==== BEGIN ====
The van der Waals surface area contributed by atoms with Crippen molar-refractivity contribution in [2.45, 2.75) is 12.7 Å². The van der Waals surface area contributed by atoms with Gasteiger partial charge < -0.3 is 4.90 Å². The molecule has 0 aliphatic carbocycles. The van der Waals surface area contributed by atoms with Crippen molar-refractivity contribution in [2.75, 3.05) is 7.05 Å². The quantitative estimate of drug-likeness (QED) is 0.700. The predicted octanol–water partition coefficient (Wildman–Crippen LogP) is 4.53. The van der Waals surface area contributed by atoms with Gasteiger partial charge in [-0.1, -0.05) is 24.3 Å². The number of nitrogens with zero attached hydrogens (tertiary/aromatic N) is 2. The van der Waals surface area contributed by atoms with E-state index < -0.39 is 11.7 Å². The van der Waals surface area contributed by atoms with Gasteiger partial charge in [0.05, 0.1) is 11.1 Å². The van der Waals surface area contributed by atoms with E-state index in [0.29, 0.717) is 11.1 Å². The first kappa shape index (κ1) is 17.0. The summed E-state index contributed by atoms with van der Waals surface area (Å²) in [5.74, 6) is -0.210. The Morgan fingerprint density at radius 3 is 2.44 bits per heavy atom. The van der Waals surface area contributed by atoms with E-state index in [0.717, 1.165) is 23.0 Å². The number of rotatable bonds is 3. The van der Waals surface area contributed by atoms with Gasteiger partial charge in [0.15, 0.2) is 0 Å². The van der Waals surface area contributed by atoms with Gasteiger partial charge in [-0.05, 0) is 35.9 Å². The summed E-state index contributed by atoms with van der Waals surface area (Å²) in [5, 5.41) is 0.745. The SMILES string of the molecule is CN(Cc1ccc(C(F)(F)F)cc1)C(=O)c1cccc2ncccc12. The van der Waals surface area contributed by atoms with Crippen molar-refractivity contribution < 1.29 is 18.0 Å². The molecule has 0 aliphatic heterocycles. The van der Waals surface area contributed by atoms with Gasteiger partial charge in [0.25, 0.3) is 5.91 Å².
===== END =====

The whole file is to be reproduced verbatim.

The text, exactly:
The van der Waals surface area contributed by atoms with Crippen molar-refractivity contribution in [2.45, 2.75) is 12.7 Å². The van der Waals surface area contributed by atoms with Gasteiger partial charge < -0.3 is 4.90 Å². The molecule has 0 aliphatic carbocycles. The van der Waals surface area contributed by atoms with Crippen molar-refractivity contribution in [2.75, 3.05) is 7.05 Å². The quantitative estimate of drug-likeness (QED) is 0.700. The predicted octanol–water partition coefficient (Wildman–Crippen LogP) is 4.53. The van der Waals surface area contributed by atoms with Gasteiger partial charge in [-0.1, -0.05) is 24.3 Å². The number of nitrogens with zero attached hydrogens (tertiary/aromatic N) is 2. The van der Waals surface area contributed by atoms with E-state index < -0.39 is 11.7 Å². The van der Waals surface area contributed by atoms with Gasteiger partial charge in [0.05, 0.1) is 11.1 Å². The van der Waals surface area contributed by atoms with E-state index in [0.29, 0.717) is 11.1 Å². The first kappa shape index (κ1) is 17.0. The summed E-state index contributed by atoms with van der Waals surface area (Å²) in [5.74, 6) is -0.210. The Morgan fingerprint density at radius 3 is 2.44 bits per heavy atom. The van der Waals surface area contributed by atoms with E-state index in [0.717, 1.165) is 23.0 Å². The number of rotatable bonds is 3. The van der Waals surface area contributed by atoms with Gasteiger partial charge in [0.15, 0.2) is 0 Å². The van der Waals surface area contributed by atoms with Gasteiger partial charge in [-0.05, 0) is 35.9 Å². The summed E-state index contributed by atoms with van der Waals surface area (Å²) in [5, 5.41) is 0.745. The SMILES string of the molecule is CN(Cc1ccc(C(F)(F)F)cc1)C(=O)c1cccc2ncccc12. The van der Waals surface area contributed by atoms with Crippen molar-refractivity contribution < 1.29 is 18.0 Å². The molecule has 0 aliphatic heterocycles. The van der Waals surface area contributed by atoms with Gasteiger partial charge in [0.25, 0.3) is 5.91 Å².